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Stocks Beat Currencies for Growth Bet, Ruskin Says: Tom Keene

March 8 (Bloomberg) -- Buying U.S. equities is a better way than currencies to invest on positive economic growth, according to Alan Ruskin, global head of Group-of-10 foreign-exchange strategy at Deutsche Bank AG in New York.

Major currencies, such as the Canadian dollar, that historically benefit from stronger U.S. growth seem to be at “full value” and may struggle to gain further, Ruskin said in a radio interview on “Bloomberg Surveillance” with Tom Keene and Ken Prewitt. Deutsche Bank expects the U.S. economy to expand 2.7 percent this year compared with a median estimate of 2.2 percent from 79 economists in a Bloomberg News survey.

“If you think that the U.S. is in the lead in terms of the risk-positive story, then I think it’s U.S. equities that are going to lead the show,” Ruskin said. “Currencies like the Aussie, Canada and the New Zealand dollar don’t seem to be able to get the usual traction that you associate with the S&P going up. So that tells me you want to play that much more directly through the S&P. EM currencies will also respond as well.”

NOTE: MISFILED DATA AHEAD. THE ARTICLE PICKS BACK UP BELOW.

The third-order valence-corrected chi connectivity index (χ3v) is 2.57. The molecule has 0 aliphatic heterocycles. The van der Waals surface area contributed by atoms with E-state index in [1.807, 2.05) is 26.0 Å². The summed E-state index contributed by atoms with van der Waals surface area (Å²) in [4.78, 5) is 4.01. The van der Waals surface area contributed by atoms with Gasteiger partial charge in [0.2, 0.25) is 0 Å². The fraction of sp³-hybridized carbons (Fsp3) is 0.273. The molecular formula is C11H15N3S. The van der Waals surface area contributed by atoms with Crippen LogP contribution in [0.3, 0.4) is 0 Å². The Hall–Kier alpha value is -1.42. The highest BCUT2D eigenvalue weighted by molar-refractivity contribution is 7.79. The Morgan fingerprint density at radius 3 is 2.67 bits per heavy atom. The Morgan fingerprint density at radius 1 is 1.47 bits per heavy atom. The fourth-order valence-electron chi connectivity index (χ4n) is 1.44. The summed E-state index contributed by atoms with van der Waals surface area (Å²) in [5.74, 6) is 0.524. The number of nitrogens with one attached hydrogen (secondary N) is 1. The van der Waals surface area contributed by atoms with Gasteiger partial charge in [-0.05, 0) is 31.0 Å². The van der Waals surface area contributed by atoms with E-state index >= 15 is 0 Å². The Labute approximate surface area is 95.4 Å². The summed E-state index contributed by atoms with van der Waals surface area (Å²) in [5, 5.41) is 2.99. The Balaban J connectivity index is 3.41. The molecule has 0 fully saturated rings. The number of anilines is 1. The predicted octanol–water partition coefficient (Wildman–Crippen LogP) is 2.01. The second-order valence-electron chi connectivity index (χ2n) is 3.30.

The Standard & Poor’s 500 Index has rallied 8.9 percent this year. The Australian dollar has risen 1.5 percent versus nine developed-nation currencies tracked by Bloomberg Correlation-Weighted Indexes. Canada’s dollar added 0.3 percent and New Zealand’s dollar has gained 3.7 percent.

The euro will survive as the region’s shared currency in 2012 “quite easily” because risks in peripheral nations aren’t systemic, Ruskin said.

The euro rose 0.9 percent to $1.3266 and advanced 1.4 percent to 108.13 versus the yen at 12:44 p.m. in New York.

The 17-nation currency will trade at $1.25 by mid-year as events including Italian labor reform and Greek elections add to optimism, according to Ruskin. The euro will peak between $1.35 and $1.40 in 2012, he said.

To contact the reporters on this story: Allison Bennett in New York at abennett23@bloomberg.net; Tom Keene in New York at tkeene@bloomberg.net

To contact the editor responsible for this story: Dave Liedtka at dliedtka@bloomberg.net

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